Venky’s didn’t really understand the meaning of hare coursing, but liked the idea of creating a hare restorer – especially Balaji.  It made them want to pursue this issue further.  Someone also suggested stuffing animals – like they already do with chickens – would be a brilliant business opportunity for them.  Why bury or cremate your beloved Rover when you could keep a stuffed reminder of him in your house or garden for perpetuity?

It is also rumoured Venky’s had their first ever egg-laying hen stuffed in more ways than one.  It was freeze-dried and preserved out of gratitude for the start it gave them when they set up their own hatchery.

After their disastrous tenure at Blackburn Rovers, man’s best friend is the last thing anybody thinks of when it comes to our Indian owners.  ‘Johnny No Mates’ is probably a more appropriate label for Rovers’ absentee landlords.  Their description of our club as their ‘baby’ has also gone down badly with Rovers fans.  Many say Venky’s would be facing child abuse charges if Rovers was a real baby.  Some kind of FA Social Services is needed to take our club off them and put it up for adoption.

Venky’s have not ruled out building their own pet cemetary either.  After giving up on their plans to sell Rovers’ Brockhall training ground, other uses for it are now being explored.  Now they have almost killed off their pet football team, it looks like they might just as well leave us dead and buried in our own resting place.  Blackburn Rovers will then be well and truly stuffed.

Rovers Fans Set Up Venky’s Out Camp

Blackburn Rovers fans are trying all sorts of weird and wonderful ways of persuading Indian owners, the Venky’s to sell up and leave their beloved football club.  One of their strangest ventures has been the setting up of a protest camp on land high above Rovers’ Ewood Park football ground.camp1

This protest camp is a mixture of tents, including native American style teepees.  Chief of the protest camp and spokesman for the newly formed ‘Ewood First Nations’ is Blue Owl.  He told me he is really called Fred Grimshaw and lives on the nearby Higher Croft estate.  But for now he and his tribe have devoted themselves to the growing campaign to get rid of that other tribe of renegade Indians – the Venky’s from faraway Pune.

Blue Owl said:  “Our tribe belongs to Rovers, but they do not belong to us.  This cannot be said of current so-called owners, the Venky’s.  They may have temporary possession of our sacred club, but they do not belong and like the demons they are, their possession will one day be exorcised”.

Protest tactics to be used by the Ewood First Nations will include banging drums and doing a war dance during matches.  They will also be producing smoke signals using their barbecues.  Of course Venky’s chickens will be nowhere to be found when these barbecues are put into action.  This is one signal they don’t want to send out to the rest of the nations.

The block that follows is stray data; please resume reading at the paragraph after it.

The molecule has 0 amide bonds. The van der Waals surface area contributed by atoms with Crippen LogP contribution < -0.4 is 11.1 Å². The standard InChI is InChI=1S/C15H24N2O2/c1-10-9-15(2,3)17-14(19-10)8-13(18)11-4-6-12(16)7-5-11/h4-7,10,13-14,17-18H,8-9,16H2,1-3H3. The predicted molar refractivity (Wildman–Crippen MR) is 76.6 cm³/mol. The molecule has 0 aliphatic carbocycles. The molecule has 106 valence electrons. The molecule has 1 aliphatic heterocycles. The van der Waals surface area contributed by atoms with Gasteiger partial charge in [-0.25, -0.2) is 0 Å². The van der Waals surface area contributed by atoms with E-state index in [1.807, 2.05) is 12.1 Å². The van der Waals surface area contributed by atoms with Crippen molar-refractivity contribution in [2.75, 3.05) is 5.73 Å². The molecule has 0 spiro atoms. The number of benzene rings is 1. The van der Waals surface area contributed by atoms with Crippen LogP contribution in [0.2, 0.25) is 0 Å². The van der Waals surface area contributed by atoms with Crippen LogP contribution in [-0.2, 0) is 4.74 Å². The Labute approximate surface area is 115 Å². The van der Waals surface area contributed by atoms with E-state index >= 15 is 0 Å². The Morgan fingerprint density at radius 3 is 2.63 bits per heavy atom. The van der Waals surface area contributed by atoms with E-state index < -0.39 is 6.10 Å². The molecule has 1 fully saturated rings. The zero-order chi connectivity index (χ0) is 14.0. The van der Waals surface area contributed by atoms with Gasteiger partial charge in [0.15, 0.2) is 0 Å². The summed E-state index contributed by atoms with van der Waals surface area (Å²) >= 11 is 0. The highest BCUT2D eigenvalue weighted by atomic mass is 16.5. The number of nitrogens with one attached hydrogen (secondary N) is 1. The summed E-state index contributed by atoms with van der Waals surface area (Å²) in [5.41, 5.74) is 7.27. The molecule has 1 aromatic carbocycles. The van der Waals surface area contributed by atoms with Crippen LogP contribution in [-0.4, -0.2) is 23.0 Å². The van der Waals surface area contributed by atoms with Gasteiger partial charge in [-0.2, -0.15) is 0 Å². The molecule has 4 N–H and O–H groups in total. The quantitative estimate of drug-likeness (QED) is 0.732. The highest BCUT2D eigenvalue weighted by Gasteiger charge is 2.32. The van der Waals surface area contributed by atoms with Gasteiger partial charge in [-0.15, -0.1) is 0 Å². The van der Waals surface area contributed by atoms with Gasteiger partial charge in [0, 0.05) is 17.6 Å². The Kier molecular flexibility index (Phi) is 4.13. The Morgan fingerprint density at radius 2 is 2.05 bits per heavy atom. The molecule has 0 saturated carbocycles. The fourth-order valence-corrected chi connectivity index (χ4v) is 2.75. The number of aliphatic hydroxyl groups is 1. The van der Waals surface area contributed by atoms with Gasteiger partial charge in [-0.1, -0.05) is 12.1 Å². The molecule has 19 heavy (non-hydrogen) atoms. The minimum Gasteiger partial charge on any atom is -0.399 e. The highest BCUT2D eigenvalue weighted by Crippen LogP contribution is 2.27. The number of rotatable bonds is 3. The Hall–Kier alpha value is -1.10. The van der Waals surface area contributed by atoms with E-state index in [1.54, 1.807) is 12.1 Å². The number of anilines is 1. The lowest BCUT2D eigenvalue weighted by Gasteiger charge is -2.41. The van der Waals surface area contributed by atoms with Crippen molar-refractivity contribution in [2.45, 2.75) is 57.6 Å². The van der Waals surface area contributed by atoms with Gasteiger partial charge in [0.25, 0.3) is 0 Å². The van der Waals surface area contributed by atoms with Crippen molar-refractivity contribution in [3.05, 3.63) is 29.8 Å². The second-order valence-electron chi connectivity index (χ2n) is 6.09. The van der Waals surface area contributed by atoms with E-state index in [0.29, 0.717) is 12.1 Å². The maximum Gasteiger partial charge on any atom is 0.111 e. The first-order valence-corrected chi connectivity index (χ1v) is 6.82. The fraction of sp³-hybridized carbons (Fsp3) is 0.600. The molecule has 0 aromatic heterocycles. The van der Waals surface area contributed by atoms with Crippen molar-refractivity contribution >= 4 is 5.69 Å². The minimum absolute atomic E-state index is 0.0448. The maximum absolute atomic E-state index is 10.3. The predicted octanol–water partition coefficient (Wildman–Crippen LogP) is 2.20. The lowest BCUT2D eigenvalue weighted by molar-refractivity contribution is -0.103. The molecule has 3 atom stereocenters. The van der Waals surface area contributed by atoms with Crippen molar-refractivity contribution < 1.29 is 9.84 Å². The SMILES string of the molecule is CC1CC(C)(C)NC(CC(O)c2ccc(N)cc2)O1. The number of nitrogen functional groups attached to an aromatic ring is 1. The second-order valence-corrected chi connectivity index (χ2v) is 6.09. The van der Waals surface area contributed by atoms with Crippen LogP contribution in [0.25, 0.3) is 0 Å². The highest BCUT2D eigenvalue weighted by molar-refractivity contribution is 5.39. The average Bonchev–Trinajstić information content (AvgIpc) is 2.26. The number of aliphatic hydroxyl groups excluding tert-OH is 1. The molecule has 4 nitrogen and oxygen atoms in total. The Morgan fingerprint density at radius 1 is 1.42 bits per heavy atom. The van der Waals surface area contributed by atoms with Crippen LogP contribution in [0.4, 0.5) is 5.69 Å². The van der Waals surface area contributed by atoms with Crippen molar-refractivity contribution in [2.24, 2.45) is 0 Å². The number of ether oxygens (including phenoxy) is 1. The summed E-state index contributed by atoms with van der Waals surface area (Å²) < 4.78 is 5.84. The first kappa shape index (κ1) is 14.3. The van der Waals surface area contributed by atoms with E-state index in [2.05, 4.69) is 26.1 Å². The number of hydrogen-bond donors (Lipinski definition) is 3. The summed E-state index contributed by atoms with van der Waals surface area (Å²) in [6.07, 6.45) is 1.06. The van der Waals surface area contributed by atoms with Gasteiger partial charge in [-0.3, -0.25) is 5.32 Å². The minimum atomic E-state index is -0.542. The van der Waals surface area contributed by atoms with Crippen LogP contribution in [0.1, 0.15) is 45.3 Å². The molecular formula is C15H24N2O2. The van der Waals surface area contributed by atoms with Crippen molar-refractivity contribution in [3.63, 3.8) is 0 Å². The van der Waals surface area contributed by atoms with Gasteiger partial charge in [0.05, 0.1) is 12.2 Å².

These gallant braves will also be taking part in the ritual of waiting for when the sun reaches its zenith in the sky at high noon.  When this happens they will try shining sunlight from handheld mirrors into the Ewood Park stadium.  This latter tactic is also meant to symbolically reflect back the evil medicine emanating from Venky’s, as well as sending sunlight  into their eyes and dazzling them, should they ever turn up for a Rovers match.  No doubt this act will probably remain just symbolic.

Blue Owl is expecting a long campaign before Rovers return to the happy hunting ground.  Driving the Venky’s invaders from our ancient ancestral lands will take a heap of big medicine.  But, as with the endless flow of the River Darwen below the camp, separating it from Ewood Park, their determination to take back what it theirs is like that of the salmon leaping and the hooves of the thundering herd – never ending.

Venky’s – Time To Go!

With the news that Paul Lambert is quitting Blackburn Rovers at the end of the season, where does this leave the club and its owners, the Venky’s?

Draining the lifeblood from Rovers

Draining the lifeblood from Rovers

Our Indian owners’ tenure at the club has created one disaster after another.  Their first action was to sack Sam Allardyce and replace him with the hated Steve Kean.  Further managerial appointments led to even more failures.  Now their latest one has created the unusual situation where a manager has sacked the football club.

Losses at Rovers have put the club in over £100M of debt.  Venky’s have absorbed these debts, but for how long will they keep bailing out the club?  Their shares in India have taken a pounding and the last thing they need is to keep pumping money into a loss-making football club halfway across the world.

Yet Venky’s have shown they have no interest in football.  So what is the point of them owning Blackburn Rovers?  Very few people in India care whether Rovers win the Premier League or go to the wall.  Sadly the way things are going at the club, the latter option is becoming more than just a possibility.

Nobody is really sure why Paul Lambert decided to quit Rovers, apart from the man himself and Venky’s.  Our owners’ indecision is thought to be one of the main reasons.  This may be coupled with what Lambert experienced during his tenure at Aston Villa and the probability of a similar outcome waiting round the corner at Blackburn Rovers.

There also remains the question as to what Venky’s hope to achieve from destroying Blackburn Rovers.  Fortunately for them, our club is just a small component of their business empire.  But the way we are haemorrhaging money to the tune of several millions a year, even Venky’s, with their billions, have to realise this situation can’t go on forever.  Rovers are not a bottomless pit and sooner or later the tap has got to be turned off.